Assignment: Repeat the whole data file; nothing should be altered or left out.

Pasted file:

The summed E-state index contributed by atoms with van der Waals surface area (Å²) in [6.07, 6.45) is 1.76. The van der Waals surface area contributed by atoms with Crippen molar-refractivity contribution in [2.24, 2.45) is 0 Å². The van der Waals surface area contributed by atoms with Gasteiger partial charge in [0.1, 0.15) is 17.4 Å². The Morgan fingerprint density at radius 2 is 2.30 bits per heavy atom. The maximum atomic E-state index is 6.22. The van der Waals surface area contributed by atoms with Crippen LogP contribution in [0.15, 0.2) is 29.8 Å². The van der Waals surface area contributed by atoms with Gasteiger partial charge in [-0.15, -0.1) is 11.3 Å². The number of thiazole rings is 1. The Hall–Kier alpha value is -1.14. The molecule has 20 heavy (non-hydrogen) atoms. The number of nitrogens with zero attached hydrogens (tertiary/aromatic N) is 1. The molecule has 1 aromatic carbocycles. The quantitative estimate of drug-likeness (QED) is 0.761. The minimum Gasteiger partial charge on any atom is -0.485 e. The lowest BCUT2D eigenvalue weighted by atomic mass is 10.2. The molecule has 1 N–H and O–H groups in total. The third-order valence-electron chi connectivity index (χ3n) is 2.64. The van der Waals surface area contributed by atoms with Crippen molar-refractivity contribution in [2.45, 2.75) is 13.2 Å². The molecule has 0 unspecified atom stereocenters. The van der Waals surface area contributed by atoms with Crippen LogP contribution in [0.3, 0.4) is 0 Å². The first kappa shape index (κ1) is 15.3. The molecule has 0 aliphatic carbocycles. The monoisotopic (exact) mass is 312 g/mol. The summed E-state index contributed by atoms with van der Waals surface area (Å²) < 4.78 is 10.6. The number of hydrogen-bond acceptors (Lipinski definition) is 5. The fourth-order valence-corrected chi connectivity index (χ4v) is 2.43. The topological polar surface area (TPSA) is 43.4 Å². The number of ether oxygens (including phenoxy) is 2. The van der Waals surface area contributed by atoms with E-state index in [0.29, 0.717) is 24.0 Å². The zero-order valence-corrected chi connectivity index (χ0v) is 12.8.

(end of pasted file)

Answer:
The summed E-state index contributed by atoms with van der Waals surface area (Å²) in [6.07, 6.45) is 1.76. The van der Waals surface area contributed by atoms with Crippen molar-refractivity contribution in [2.24, 2.45) is 0 Å². The van der Waals surface area contributed by atoms with Gasteiger partial charge in [0.1, 0.15) is 17.4 Å². The Morgan fingerprint density at radius 2 is 2.30 bits per heavy atom. The maximum atomic E-state index is 6.22. The van der Waals surface area contributed by atoms with Crippen LogP contribution in [0.15, 0.2) is 29.8 Å². The van der Waals surface area contributed by atoms with Gasteiger partial charge in [-0.15, -0.1) is 11.3 Å². The number of thiazole rings is 1. The Hall–Kier alpha value is -1.14. The molecule has 20 heavy (non-hydrogen) atoms. The number of nitrogens with zero attached hydrogens (tertiary/aromatic N) is 1. The molecule has 1 aromatic carbocycles. The quantitative estimate of drug-likeness (QED) is 0.761. The minimum Gasteiger partial charge on any atom is -0.485 e. The lowest BCUT2D eigenvalue weighted by atomic mass is 10.2. The molecule has 1 N–H and O–H groups in total. The third-order valence-electron chi connectivity index (χ3n) is 2.64. The van der Waals surface area contributed by atoms with Crippen molar-refractivity contribution in [2.45, 2.75) is 13.2 Å². The molecule has 0 unspecified atom stereocenters. The van der Waals surface area contributed by atoms with Crippen LogP contribution in [0.3, 0.4) is 0 Å². The first kappa shape index (κ1) is 15.3. The molecule has 0 aliphatic carbocycles. The monoisotopic (exact) mass is 312 g/mol. The summed E-state index contributed by atoms with van der Waals surface area (Å²) < 4.78 is 10.6. The number of hydrogen-bond acceptors (Lipinski definition) is 5. The fourth-order valence-corrected chi connectivity index (χ4v) is 2.43. The topological polar surface area (TPSA) is 43.4 Å². The number of ether oxygens (including phenoxy) is 2. The van der Waals surface area contributed by atoms with E-state index in [0.29, 0.717) is 24.0 Å². The zero-order valence-corrected chi connectivity index (χ0v) is 12.8.